The big game hunting is currently leased to a respected long-time local outfitter who hunts this ranch along with other ranches she owns. The lease is year-to-year and is utilized primarily during the rifle season. Under past ownership it was also hunted by the outfitter during the archery season, but the current owner wants to keep that season open for his guests. One can tell by driving through the aspen groves on the ranch and counting the number of rubs, that there is plenty of activity during the rut so the archery hunting is undoubtedly outstanding.
The ranch is hunted by the outfitter only a day or two a week, depending on the movement of the game due to weather, pressure on adjoining ranches and adjacent public lands. Elk is the primary quarry, but hunters also have an opportunity to harvest mule or whitetail deer. The ranch has not been outfitted for antelope due to the earlier season and the desire not to interfere with the elk rut. In the past, the bull elk taken have been in the 300-340 class. The harvest by the outfitter’s clients during rifle season are three to four bulls a year which are primarily taken from stands.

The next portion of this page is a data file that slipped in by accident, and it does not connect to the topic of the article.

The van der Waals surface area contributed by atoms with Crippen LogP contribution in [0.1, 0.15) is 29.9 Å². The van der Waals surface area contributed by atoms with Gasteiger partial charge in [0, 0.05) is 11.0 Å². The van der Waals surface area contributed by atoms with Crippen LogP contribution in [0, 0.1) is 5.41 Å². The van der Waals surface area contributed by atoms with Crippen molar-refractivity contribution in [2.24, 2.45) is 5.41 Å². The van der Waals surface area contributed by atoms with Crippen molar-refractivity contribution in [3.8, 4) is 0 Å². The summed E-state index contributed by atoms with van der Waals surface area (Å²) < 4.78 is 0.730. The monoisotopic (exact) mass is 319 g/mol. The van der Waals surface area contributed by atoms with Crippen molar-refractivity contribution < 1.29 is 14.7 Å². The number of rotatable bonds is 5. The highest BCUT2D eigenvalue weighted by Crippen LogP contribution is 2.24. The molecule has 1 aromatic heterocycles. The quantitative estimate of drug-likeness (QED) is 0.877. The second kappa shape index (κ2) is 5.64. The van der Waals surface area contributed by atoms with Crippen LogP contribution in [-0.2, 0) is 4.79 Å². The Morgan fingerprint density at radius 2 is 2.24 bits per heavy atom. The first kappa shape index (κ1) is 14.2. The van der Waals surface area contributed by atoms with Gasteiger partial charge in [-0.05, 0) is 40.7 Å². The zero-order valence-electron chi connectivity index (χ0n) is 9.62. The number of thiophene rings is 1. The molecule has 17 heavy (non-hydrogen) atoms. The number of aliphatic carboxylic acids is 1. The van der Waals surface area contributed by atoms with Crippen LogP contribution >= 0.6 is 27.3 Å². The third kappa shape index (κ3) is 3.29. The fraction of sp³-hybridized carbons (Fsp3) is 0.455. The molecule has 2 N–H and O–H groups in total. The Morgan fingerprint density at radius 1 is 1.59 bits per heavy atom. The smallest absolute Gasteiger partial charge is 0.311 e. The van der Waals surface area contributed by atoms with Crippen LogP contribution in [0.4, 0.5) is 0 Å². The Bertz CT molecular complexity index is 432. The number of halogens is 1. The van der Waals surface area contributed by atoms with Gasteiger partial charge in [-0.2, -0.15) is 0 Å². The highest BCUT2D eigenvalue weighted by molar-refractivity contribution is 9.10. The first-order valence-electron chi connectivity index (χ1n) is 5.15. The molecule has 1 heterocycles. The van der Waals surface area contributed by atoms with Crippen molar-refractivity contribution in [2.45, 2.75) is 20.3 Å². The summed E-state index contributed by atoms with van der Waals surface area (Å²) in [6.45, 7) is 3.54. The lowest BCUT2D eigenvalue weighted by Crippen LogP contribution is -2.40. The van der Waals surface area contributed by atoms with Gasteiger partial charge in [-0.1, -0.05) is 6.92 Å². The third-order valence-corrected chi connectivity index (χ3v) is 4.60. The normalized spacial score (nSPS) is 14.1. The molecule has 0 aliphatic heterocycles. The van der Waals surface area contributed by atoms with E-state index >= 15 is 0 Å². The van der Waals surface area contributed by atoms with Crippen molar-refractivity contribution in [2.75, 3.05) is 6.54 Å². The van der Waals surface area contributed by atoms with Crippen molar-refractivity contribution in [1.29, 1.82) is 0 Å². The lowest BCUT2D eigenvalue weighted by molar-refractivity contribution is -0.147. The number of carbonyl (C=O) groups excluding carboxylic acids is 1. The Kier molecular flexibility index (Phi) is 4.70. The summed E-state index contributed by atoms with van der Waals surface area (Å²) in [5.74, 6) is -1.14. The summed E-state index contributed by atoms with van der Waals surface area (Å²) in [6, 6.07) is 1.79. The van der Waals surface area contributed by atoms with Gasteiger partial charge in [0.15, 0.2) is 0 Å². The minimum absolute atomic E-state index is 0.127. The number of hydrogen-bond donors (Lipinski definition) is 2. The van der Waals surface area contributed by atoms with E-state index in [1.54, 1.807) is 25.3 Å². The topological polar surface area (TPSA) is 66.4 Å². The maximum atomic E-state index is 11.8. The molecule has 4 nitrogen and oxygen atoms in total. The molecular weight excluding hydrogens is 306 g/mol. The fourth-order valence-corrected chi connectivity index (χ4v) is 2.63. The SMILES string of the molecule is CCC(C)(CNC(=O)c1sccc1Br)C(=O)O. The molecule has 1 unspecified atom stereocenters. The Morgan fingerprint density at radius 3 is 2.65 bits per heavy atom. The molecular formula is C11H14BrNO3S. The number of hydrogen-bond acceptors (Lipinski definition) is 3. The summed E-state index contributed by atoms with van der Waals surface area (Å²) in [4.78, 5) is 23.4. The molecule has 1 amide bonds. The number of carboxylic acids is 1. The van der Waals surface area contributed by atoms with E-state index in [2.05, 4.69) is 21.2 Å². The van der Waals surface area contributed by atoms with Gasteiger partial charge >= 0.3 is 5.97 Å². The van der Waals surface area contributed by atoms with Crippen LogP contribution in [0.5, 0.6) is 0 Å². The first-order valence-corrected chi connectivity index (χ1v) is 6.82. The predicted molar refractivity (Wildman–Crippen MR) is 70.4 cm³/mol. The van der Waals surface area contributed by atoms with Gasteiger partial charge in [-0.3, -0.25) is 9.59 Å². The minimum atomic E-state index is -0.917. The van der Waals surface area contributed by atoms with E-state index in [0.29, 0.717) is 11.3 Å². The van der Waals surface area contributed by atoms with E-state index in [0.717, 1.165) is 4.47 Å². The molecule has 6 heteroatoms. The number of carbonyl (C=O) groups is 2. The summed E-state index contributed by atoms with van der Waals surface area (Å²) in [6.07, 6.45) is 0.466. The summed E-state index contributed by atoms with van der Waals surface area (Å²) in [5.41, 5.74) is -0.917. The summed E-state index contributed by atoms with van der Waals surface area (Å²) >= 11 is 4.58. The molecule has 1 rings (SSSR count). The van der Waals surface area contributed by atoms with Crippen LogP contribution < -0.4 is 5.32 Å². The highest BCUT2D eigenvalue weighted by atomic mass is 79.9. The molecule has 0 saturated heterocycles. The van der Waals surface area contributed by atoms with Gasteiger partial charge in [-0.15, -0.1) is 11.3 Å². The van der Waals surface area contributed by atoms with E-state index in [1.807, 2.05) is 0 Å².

Learn about the general operations
The Eagle Creek Ranch generates income as a cattle operation. The current owner leases the summer grass on the ranch to a neighboring respected rancher. This rancher also has a heavy equipment infrastructure installation business and has put in water lines and stock tanks to better utilize the range for grazing. With a long-term lease in place, the lessee has indicated that he would install additional pipe and tanks which would further improve the stocking capacity on the ranch. This simplified operation involves taking in about 450 pairs June 1st and they leave the ranch mid-October. The intent each year is to leave at least 30 percent of the grass in the pastures grazed by the lessee. The ranch is grazed in a rotational manner. The irrigated lands are used to put up native grass hay in round bales. It usually yields a little over a ton per acre, which is typical for mountain native hay land. Hay production on the ranch historically has averaged 250-300 tons per year.